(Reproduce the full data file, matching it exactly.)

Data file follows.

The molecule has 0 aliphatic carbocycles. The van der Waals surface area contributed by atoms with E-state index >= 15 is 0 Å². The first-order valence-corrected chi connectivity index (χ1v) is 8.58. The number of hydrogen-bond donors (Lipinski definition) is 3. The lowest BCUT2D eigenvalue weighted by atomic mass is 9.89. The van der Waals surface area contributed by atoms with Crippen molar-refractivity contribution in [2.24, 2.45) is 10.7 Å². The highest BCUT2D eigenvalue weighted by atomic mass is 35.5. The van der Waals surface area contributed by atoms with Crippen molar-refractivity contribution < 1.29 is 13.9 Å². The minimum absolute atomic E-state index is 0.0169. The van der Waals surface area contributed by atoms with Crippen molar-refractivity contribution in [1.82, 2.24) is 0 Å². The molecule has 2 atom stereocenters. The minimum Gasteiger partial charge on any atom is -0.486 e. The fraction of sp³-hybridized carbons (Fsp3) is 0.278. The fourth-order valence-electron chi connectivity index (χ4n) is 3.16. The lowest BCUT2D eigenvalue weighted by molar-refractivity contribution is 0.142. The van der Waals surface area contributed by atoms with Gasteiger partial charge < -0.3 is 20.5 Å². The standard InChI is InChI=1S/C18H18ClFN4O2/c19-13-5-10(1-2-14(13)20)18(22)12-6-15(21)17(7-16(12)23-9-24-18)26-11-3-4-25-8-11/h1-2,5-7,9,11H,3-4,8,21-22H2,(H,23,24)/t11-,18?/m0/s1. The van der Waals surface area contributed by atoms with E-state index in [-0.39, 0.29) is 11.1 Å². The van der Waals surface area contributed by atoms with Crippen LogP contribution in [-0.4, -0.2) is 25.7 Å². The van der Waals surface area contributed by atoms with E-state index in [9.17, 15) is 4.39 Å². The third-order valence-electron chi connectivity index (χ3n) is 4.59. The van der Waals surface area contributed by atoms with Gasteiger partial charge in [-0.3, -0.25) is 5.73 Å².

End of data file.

The molecule has 0 aliphatic carbocycles. The van der Waals surface area contributed by atoms with E-state index >= 15 is 0 Å². The first-order valence-corrected chi connectivity index (χ1v) is 8.58. The number of hydrogen-bond donors (Lipinski definition) is 3. The lowest BCUT2D eigenvalue weighted by atomic mass is 9.89. The van der Waals surface area contributed by atoms with Crippen molar-refractivity contribution in [2.24, 2.45) is 10.7 Å². The highest BCUT2D eigenvalue weighted by atomic mass is 35.5. The van der Waals surface area contributed by atoms with Crippen molar-refractivity contribution < 1.29 is 13.9 Å². The minimum absolute atomic E-state index is 0.0169. The van der Waals surface area contributed by atoms with Crippen molar-refractivity contribution in [1.82, 2.24) is 0 Å². The molecule has 2 atom stereocenters. The minimum Gasteiger partial charge on any atom is -0.486 e. The fraction of sp³-hybridized carbons (Fsp3) is 0.278. The fourth-order valence-electron chi connectivity index (χ4n) is 3.16. The lowest BCUT2D eigenvalue weighted by molar-refractivity contribution is 0.142. The van der Waals surface area contributed by atoms with Gasteiger partial charge < -0.3 is 20.5 Å². The standard InChI is InChI=1S/C18H18ClFN4O2/c19-13-5-10(1-2-14(13)20)18(22)12-6-15(21)17(7-16(12)23-9-24-18)26-11-3-4-25-8-11/h1-2,5-7,9,11H,3-4,8,21-22H2,(H,23,24)/t11-,18?/m0/s1. The van der Waals surface area contributed by atoms with E-state index in [-0.39, 0.29) is 11.1 Å². The van der Waals surface area contributed by atoms with Crippen LogP contribution in [-0.4, -0.2) is 25.7 Å². The van der Waals surface area contributed by atoms with E-state index in [9.17, 15) is 4.39 Å². The third-order valence-electron chi connectivity index (χ3n) is 4.59. The van der Waals surface area contributed by atoms with Gasteiger partial charge in [-0.3, -0.25) is 5.73 Å².